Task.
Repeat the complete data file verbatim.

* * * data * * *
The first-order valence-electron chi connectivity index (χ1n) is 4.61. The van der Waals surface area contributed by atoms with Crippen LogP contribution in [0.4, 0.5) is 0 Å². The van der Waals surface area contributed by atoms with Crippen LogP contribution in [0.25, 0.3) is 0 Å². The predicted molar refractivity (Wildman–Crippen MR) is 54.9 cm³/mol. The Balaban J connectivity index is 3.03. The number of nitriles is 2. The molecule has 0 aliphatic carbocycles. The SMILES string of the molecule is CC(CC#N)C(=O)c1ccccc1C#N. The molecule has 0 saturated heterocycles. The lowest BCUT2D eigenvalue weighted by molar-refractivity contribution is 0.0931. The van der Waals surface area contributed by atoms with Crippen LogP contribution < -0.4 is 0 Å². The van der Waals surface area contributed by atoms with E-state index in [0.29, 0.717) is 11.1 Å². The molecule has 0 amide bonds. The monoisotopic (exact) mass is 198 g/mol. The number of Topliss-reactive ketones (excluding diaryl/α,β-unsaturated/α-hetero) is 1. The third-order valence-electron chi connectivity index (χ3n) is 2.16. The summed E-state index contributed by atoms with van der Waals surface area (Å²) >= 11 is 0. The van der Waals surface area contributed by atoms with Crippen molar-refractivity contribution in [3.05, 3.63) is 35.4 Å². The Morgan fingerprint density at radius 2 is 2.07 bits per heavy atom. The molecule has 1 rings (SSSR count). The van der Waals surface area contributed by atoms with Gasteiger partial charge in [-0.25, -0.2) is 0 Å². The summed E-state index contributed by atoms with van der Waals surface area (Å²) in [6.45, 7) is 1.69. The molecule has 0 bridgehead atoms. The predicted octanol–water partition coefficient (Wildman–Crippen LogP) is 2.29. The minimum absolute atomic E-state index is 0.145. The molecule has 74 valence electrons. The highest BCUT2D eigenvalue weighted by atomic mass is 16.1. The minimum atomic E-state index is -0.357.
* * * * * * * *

The first-order valence-electron chi connectivity index (χ1n) is 4.61. The van der Waals surface area contributed by atoms with Crippen LogP contribution in [0.4, 0.5) is 0 Å². The van der Waals surface area contributed by atoms with Crippen LogP contribution in [0.25, 0.3) is 0 Å². The predicted molar refractivity (Wildman–Crippen MR) is 54.9 cm³/mol. The Balaban J connectivity index is 3.03. The number of nitriles is 2. The molecule has 0 aliphatic carbocycles. The SMILES string of the molecule is CC(CC#N)C(=O)c1ccccc1C#N. The molecule has 0 saturated heterocycles. The lowest BCUT2D eigenvalue weighted by molar-refractivity contribution is 0.0931. The van der Waals surface area contributed by atoms with Crippen LogP contribution < -0.4 is 0 Å². The van der Waals surface area contributed by atoms with E-state index in [0.29, 0.717) is 11.1 Å². The molecule has 0 amide bonds. The monoisotopic (exact) mass is 198 g/mol. The number of Topliss-reactive ketones (excluding diaryl/α,β-unsaturated/α-hetero) is 1. The third-order valence-electron chi connectivity index (χ3n) is 2.16. The summed E-state index contributed by atoms with van der Waals surface area (Å²) >= 11 is 0. The van der Waals surface area contributed by atoms with Crippen molar-refractivity contribution in [3.05, 3.63) is 35.4 Å². The Morgan fingerprint density at radius 2 is 2.07 bits per heavy atom. The molecule has 1 rings (SSSR count). The van der Waals surface area contributed by atoms with Gasteiger partial charge in [-0.25, -0.2) is 0 Å². The summed E-state index contributed by atoms with van der Waals surface area (Å²) in [6.45, 7) is 1.69. The molecule has 0 bridgehead atoms. The predicted octanol–water partition coefficient (Wildman–Crippen LogP) is 2.29. The minimum absolute atomic E-state index is 0.145. The molecule has 74 valence electrons. The highest BCUT2D eigenvalue weighted by atomic mass is 16.1. The minimum atomic E-state index is -0.357.